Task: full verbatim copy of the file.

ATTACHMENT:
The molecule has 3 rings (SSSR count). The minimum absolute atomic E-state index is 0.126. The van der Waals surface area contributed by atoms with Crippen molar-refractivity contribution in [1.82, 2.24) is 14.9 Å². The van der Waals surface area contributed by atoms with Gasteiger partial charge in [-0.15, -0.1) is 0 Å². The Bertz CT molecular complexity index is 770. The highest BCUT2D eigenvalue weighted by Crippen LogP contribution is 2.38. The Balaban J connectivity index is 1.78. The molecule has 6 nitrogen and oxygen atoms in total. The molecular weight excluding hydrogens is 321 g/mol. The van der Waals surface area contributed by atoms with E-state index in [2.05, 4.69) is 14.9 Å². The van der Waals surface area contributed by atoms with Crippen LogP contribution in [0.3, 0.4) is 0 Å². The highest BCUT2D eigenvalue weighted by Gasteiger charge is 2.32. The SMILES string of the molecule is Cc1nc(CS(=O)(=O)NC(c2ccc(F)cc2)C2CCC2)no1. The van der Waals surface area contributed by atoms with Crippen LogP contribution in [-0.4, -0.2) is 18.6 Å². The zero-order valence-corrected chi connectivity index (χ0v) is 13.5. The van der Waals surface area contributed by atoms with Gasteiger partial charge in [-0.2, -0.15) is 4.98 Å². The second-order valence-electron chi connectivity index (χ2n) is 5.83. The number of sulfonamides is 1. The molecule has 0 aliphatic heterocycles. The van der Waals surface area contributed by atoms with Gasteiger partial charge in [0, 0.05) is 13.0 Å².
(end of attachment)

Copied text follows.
The molecule has 3 rings (SSSR count). The minimum absolute atomic E-state index is 0.126. The van der Waals surface area contributed by atoms with Crippen molar-refractivity contribution in [1.82, 2.24) is 14.9 Å². The van der Waals surface area contributed by atoms with Gasteiger partial charge in [-0.15, -0.1) is 0 Å². The Bertz CT molecular complexity index is 770. The highest BCUT2D eigenvalue weighted by Crippen LogP contribution is 2.38. The Balaban J connectivity index is 1.78. The molecule has 6 nitrogen and oxygen atoms in total. The molecular weight excluding hydrogens is 321 g/mol. The van der Waals surface area contributed by atoms with E-state index in [2.05, 4.69) is 14.9 Å². The van der Waals surface area contributed by atoms with Crippen LogP contribution in [0.3, 0.4) is 0 Å². The highest BCUT2D eigenvalue weighted by Gasteiger charge is 2.32. The SMILES string of the molecule is Cc1nc(CS(=O)(=O)NC(c2ccc(F)cc2)C2CCC2)no1. The van der Waals surface area contributed by atoms with Crippen LogP contribution in [-0.4, -0.2) is 18.6 Å². The zero-order valence-corrected chi connectivity index (χ0v) is 13.5. The van der Waals surface area contributed by atoms with Gasteiger partial charge in [-0.2, -0.15) is 4.98 Å². The second-order valence-electron chi connectivity index (χ2n) is 5.83. The number of sulfonamides is 1. The molecule has 0 aliphatic heterocycles. The van der Waals surface area contributed by atoms with Gasteiger partial charge in [0, 0.05) is 13.0 Å².